The truncated TMC hosted the usual ‘Meet the Inspectors’ session, where those running the roadside enforcement teams around the country tell us what’s happening and answer questions from the audience as part of the truck inspection update.
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There has been a change in emphasis of responsibility for those working on the maintenance of truck, in terms of the Chain of Responsibility and operators could be using truck maintenance data for CoR. Read more
All the trucking industry is asking for is a simple national compliance and enforcement policy. Whether we get that or not is often the subject of heated discussions. Read more
The National Heavy Vehicle Regulator (NHVR) has announced two more milestones, for the NHVAS and the NHVIM, in the road towards a more rational countrywide truck regulation system. National Heavy Vehicle Accreditation Scheme auditors will be working to higher and more consistent standards. At the same time July 1 sees the adoption by six enforcement authorities of the National Heavy Vehicle Inspection Manual.
With these two announcements the NHVR has taken further steps towards consistent enforcement in those states using the national regulator. The NHVAS will also be seen to be moving towards being a better guide to roadworthiness status for the authorities.
Ninety National Heavy Vehicle Accreditation Scheme Approved Auditors, trained by the NHVR, will be coming on stream from July 1 after changes to auditing requirements over the past year.
“The operation of safe, productive and innovative heavy vehicle industry is important for all road users,” said Sal Petroccitto, NHVR CEO. “All our auditors are now approved under the enhanced registration criteria in the NHVAS Business Rules and Standards that will standardise the way audits are conducted and strengthen the quality of audits and auditors.
“The new criteria include requirements to hold technical competencies for heavy vehicles, which may include mechanical qualifications or successfully completing training recognised by the NHVR.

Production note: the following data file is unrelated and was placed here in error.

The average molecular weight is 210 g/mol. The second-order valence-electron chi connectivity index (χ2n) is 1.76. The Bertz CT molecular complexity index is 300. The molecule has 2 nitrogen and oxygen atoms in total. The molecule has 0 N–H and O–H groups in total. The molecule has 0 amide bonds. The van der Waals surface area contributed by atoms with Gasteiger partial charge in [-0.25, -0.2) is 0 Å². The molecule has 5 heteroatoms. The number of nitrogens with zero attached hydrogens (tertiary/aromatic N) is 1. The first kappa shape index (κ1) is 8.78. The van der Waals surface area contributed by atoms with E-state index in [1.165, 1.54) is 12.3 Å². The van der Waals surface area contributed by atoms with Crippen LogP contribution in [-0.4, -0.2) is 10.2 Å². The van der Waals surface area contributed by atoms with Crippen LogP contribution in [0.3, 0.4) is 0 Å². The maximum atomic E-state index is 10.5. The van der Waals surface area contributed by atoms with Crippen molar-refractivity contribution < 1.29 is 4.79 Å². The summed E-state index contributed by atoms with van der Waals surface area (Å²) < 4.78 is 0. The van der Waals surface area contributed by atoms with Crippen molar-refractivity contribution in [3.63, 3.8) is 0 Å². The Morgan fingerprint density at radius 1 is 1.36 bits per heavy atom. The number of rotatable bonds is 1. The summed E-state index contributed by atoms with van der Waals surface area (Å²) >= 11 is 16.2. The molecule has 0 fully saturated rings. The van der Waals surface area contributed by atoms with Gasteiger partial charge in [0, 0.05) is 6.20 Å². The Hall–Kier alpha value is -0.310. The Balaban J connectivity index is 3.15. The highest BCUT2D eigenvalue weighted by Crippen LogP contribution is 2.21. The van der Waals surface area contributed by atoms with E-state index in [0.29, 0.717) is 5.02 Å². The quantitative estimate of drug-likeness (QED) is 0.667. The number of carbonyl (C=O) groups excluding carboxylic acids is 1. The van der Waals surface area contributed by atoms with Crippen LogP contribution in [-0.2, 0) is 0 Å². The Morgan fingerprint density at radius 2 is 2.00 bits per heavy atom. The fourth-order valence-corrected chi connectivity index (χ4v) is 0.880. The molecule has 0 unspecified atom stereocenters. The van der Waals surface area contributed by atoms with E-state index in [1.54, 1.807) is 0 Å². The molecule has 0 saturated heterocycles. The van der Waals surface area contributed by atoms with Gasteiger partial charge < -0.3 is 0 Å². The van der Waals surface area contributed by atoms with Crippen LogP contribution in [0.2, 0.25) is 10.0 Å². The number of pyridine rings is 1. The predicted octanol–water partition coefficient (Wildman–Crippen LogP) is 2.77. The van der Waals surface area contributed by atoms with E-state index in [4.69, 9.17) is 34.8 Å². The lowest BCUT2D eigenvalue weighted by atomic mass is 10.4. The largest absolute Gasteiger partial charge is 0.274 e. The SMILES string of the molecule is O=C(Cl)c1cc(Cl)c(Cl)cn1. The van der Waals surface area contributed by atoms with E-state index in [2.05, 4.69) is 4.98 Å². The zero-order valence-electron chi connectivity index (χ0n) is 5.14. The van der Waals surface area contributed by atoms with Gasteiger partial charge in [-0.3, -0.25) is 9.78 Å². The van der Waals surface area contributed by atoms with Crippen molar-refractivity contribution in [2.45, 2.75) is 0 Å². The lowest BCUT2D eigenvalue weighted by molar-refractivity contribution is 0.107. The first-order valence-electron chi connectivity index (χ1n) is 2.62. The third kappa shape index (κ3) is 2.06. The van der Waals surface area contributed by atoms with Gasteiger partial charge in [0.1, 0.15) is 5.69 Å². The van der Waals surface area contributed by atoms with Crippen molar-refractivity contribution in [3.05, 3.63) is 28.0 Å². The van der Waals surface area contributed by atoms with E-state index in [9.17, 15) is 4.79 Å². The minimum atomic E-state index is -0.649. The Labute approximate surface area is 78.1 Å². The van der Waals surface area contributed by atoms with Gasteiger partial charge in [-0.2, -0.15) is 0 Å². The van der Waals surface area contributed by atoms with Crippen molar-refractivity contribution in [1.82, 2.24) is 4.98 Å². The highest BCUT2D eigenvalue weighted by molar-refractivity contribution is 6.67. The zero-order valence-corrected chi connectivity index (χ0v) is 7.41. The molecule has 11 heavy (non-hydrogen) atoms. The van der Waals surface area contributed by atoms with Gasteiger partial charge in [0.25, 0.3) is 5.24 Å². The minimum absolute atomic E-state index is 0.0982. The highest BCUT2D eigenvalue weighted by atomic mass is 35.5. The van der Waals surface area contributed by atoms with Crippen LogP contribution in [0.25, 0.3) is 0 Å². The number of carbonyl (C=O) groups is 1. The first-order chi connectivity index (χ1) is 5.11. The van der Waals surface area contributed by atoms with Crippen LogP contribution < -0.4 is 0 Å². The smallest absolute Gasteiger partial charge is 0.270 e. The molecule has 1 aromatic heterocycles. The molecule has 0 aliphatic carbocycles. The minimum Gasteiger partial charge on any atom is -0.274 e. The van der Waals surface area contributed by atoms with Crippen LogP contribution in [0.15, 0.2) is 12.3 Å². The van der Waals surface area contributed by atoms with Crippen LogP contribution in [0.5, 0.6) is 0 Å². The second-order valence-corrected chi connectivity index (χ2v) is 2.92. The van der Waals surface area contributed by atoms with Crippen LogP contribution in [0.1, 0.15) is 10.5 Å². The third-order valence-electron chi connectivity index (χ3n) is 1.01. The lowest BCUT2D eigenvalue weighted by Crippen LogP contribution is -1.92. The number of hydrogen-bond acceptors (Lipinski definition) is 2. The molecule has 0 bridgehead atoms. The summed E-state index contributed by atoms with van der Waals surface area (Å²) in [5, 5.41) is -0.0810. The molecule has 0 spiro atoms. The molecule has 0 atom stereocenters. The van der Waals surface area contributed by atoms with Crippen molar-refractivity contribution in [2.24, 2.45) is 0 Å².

“To assist auditors in meeting these higher requirements the NHVR developed and delivered an Auditors technical competency course in Melbourne, Adelaide, Sydney and Brisbane.”
The course is said to have provided knowledge to the auditors in relation to the critical safety components on a heavy vehicle and ensured an appropriate level of checks and balances are undertaken during the audit process, particularly for maintenance management. A total of 107 candidates successfully completed the course.
The NHVAS now administers 95,000 vehicles under the maintenance management module and 33,000 vehicles under the Mass Management module. This tops last year’s record of 92,500 vehicles in maintenance and 31,000 in mass management.
July 1 also sees the adoption of the Heavy Vehicle Inspection Manual in Victoria and Queensland. These two join NSW, ACT, Victoria, South Australia and Tasmania in using this manual to bring greater consistency to heavy vehicle inspections.
“The NHVR is committed to delivering national harmonisation for the heavy vehicle industry, as we know trucks don’t stop at the borders,” said Petroccitto. “The Manual will also be used for inspection trials in the coming weeks for the National Roadworthiness Baseline Survey which will inspect almost 9000 heavy vehicles during August and September.
“This will be the largest health check of heavy vehicles ever undertaken in Australia.”
According to the NHVR, authorised officers and vehicle examiners, across all participating states and territories, will now inspect heavy vehicles based on the same standards and criteria which will revamp vehicle standards compliance and help reduce vehicle downtime.
“The Manual means operators now have a clear picture of the standards, tools and processes used in an inspection, providing confidence in knowing their maintenance meet said requirements,” said Petroccitto. “We want to encourage a more proactive approach to vehicle maintenance and repair. We are working with industry, road transport authorities and police to produce resources and tools to unlock the improved safety outcomes that a national Manual will deliver.”